Purpose: In the present study, we focused on the accessory middle colic artery and aimed to increase the safety and curative value of colorectal cancer surgery by investigating the artery course and branching patterns.
Methods: We included 143 cases (mean age, 70.4 ± 11.2 years; 86 males) that had undergone surgery for neoplastic large intestinal lesions at the First Department of Surgery at Yamagata University Hospital between August 2015 and July 2018. We constructed three-dimensional (3D) computed tomography (CT) angiograms and fused them with reconstructions of the large intestines. We investigated the prevalence of the accessory middle colic artery, the variability of its origin, and the prevalence and anatomy of the arteries accompanying the inferior mesenteric vein at the same level as the origin of the inferior mesenteric artery.
Results: Accessory middle colic artery was observed in 48.9% (70/143) cases. This arose from the superior mesenteric artery in 47, from the inferior mesenteric artery in 21, and from the celiac artery in two cases. In 78.2% (112/143) cases, an artery accompanying the inferior mesenteric vein was present at the same level as the origin of the inferior mesenteric artery; this artery was the left colic artery in 92, the accessory middle colic artery in 11, and it divided and became the left colic artery and the accessory middle colic artery in 10 cases.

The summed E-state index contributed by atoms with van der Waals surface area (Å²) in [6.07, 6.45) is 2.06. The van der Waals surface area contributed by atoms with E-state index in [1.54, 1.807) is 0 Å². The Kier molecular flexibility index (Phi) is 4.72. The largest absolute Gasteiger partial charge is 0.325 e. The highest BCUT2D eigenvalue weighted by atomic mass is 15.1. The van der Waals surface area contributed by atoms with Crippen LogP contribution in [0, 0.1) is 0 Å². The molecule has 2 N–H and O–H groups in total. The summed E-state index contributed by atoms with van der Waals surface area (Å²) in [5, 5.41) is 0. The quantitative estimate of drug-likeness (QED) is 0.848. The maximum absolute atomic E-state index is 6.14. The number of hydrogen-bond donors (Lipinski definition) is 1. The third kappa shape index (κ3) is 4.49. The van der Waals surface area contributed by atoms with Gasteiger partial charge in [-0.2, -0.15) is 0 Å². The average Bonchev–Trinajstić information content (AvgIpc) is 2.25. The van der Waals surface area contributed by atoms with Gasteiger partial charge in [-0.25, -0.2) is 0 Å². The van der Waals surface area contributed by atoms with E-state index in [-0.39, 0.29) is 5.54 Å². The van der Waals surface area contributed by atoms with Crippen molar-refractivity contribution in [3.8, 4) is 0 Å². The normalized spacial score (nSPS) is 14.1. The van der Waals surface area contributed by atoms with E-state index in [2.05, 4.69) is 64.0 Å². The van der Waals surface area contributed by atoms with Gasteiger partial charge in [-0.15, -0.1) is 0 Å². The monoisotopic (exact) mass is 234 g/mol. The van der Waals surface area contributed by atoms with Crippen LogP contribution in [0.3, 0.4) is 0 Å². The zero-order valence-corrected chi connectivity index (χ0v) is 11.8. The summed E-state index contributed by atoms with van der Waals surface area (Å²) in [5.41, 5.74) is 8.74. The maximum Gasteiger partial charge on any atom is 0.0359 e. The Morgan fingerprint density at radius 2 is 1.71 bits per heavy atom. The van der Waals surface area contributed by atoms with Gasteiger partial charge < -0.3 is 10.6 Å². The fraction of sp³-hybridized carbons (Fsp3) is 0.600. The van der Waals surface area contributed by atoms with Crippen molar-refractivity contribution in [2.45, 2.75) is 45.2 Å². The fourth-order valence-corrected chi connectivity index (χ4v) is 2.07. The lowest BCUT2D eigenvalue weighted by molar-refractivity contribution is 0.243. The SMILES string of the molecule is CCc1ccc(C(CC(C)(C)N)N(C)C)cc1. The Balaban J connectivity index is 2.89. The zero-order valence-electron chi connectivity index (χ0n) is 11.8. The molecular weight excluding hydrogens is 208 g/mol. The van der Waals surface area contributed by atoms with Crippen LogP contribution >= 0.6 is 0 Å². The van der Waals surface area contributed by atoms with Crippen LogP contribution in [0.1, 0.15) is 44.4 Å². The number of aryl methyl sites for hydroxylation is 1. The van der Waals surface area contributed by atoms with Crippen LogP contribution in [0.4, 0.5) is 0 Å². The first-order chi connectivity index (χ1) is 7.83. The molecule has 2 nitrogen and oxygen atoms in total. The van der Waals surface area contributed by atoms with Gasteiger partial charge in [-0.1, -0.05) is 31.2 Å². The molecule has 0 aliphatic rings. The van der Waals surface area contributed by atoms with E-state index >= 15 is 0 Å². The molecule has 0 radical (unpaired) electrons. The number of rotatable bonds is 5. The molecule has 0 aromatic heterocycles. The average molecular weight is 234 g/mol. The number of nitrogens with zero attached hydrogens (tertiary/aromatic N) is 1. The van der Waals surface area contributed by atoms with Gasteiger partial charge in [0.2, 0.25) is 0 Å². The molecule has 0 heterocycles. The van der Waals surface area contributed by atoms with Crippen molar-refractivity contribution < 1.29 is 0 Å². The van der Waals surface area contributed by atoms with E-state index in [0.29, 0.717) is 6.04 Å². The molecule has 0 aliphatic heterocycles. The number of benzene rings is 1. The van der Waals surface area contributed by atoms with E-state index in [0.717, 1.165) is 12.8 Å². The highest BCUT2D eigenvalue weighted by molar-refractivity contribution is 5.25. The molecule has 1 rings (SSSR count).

Conclusion: 3D CT angiograms are useful for preoperative evaluation. Accessory middle colic arteries exist and were observed in 14.9% of cases.
Keywords: Colorectal cancer; Inferior mesenteric artery; Laparoscopic surgery; Middle colic artery; Splenic flexure; Transverse colon.